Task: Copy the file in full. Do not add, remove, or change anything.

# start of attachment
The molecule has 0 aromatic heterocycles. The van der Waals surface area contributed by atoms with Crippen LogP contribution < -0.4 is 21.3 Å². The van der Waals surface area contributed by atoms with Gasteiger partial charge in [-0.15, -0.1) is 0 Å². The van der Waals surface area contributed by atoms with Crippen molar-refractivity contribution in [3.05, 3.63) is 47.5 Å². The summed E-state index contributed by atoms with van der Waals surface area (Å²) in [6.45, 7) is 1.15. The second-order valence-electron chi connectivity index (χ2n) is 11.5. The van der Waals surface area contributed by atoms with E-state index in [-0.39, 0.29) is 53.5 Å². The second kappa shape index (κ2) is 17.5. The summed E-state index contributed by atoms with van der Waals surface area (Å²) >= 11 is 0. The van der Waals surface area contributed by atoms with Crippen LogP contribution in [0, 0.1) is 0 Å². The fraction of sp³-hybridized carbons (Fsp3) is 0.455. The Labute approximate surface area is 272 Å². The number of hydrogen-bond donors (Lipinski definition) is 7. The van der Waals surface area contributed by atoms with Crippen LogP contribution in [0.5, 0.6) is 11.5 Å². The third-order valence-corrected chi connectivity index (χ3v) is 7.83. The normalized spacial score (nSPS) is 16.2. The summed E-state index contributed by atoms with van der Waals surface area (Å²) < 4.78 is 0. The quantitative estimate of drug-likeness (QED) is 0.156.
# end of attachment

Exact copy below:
The molecule has 0 aromatic heterocycles. The van der Waals surface area contributed by atoms with Crippen LogP contribution < -0.4 is 21.3 Å². The van der Waals surface area contributed by atoms with Gasteiger partial charge in [-0.15, -0.1) is 0 Å². The van der Waals surface area contributed by atoms with Crippen molar-refractivity contribution in [3.05, 3.63) is 47.5 Å². The summed E-state index contributed by atoms with van der Waals surface area (Å²) in [6.45, 7) is 1.15. The second-order valence-electron chi connectivity index (χ2n) is 11.5. The van der Waals surface area contributed by atoms with E-state index in [-0.39, 0.29) is 53.5 Å². The second kappa shape index (κ2) is 17.5. The summed E-state index contributed by atoms with van der Waals surface area (Å²) >= 11 is 0. The van der Waals surface area contributed by atoms with Crippen LogP contribution in [0, 0.1) is 0 Å². The fraction of sp³-hybridized carbons (Fsp3) is 0.455. The Labute approximate surface area is 272 Å². The number of hydrogen-bond donors (Lipinski definition) is 7. The van der Waals surface area contributed by atoms with Crippen LogP contribution in [0.5, 0.6) is 11.5 Å². The third-order valence-corrected chi connectivity index (χ3v) is 7.83. The normalized spacial score (nSPS) is 16.2. The summed E-state index contributed by atoms with van der Waals surface area (Å²) < 4.78 is 0. The quantitative estimate of drug-likeness (QED) is 0.156.